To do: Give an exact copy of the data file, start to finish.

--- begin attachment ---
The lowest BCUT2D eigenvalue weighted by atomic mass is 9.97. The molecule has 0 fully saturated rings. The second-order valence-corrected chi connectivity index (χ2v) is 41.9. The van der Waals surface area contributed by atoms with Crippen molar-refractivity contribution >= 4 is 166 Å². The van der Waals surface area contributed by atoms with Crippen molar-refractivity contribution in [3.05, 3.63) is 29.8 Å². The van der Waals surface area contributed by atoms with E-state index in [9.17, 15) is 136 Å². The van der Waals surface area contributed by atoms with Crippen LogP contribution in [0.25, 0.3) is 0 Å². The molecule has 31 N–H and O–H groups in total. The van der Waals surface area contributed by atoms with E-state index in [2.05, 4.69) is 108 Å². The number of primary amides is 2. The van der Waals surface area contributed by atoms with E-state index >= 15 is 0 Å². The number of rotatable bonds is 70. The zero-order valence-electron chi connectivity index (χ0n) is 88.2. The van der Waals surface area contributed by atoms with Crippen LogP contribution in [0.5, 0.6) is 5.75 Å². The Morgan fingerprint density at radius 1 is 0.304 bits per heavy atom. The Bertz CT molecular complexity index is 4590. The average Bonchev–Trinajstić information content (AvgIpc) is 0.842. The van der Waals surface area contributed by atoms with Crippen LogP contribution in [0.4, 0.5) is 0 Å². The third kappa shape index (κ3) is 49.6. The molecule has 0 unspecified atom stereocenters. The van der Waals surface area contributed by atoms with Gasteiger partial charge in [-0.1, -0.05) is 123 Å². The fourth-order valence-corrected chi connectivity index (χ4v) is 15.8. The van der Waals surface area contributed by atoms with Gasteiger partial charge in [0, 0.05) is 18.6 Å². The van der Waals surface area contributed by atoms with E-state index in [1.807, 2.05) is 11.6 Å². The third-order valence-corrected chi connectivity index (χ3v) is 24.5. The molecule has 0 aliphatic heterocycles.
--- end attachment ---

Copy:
The lowest BCUT2D eigenvalue weighted by atomic mass is 9.97. The molecule has 0 fully saturated rings. The second-order valence-corrected chi connectivity index (χ2v) is 41.9. The van der Waals surface area contributed by atoms with Crippen molar-refractivity contribution >= 4 is 166 Å². The van der Waals surface area contributed by atoms with Crippen molar-refractivity contribution in [3.05, 3.63) is 29.8 Å². The van der Waals surface area contributed by atoms with E-state index in [9.17, 15) is 136 Å². The van der Waals surface area contributed by atoms with Crippen LogP contribution in [0.25, 0.3) is 0 Å². The molecule has 31 N–H and O–H groups in total. The van der Waals surface area contributed by atoms with E-state index in [2.05, 4.69) is 108 Å². The number of primary amides is 2. The van der Waals surface area contributed by atoms with E-state index >= 15 is 0 Å². The number of rotatable bonds is 70. The zero-order valence-electron chi connectivity index (χ0n) is 88.2. The van der Waals surface area contributed by atoms with Crippen LogP contribution in [0.5, 0.6) is 5.75 Å². The Morgan fingerprint density at radius 1 is 0.304 bits per heavy atom. The Bertz CT molecular complexity index is 4590. The average Bonchev–Trinajstić information content (AvgIpc) is 0.842. The van der Waals surface area contributed by atoms with Crippen LogP contribution in [0.4, 0.5) is 0 Å². The third kappa shape index (κ3) is 49.6. The molecule has 0 unspecified atom stereocenters. The van der Waals surface area contributed by atoms with Gasteiger partial charge in [-0.1, -0.05) is 123 Å². The fourth-order valence-corrected chi connectivity index (χ4v) is 15.8. The van der Waals surface area contributed by atoms with Gasteiger partial charge in [0, 0.05) is 18.6 Å². The van der Waals surface area contributed by atoms with E-state index in [1.807, 2.05) is 11.6 Å². The third-order valence-corrected chi connectivity index (χ3v) is 24.5. The molecule has 0 aliphatic heterocycles.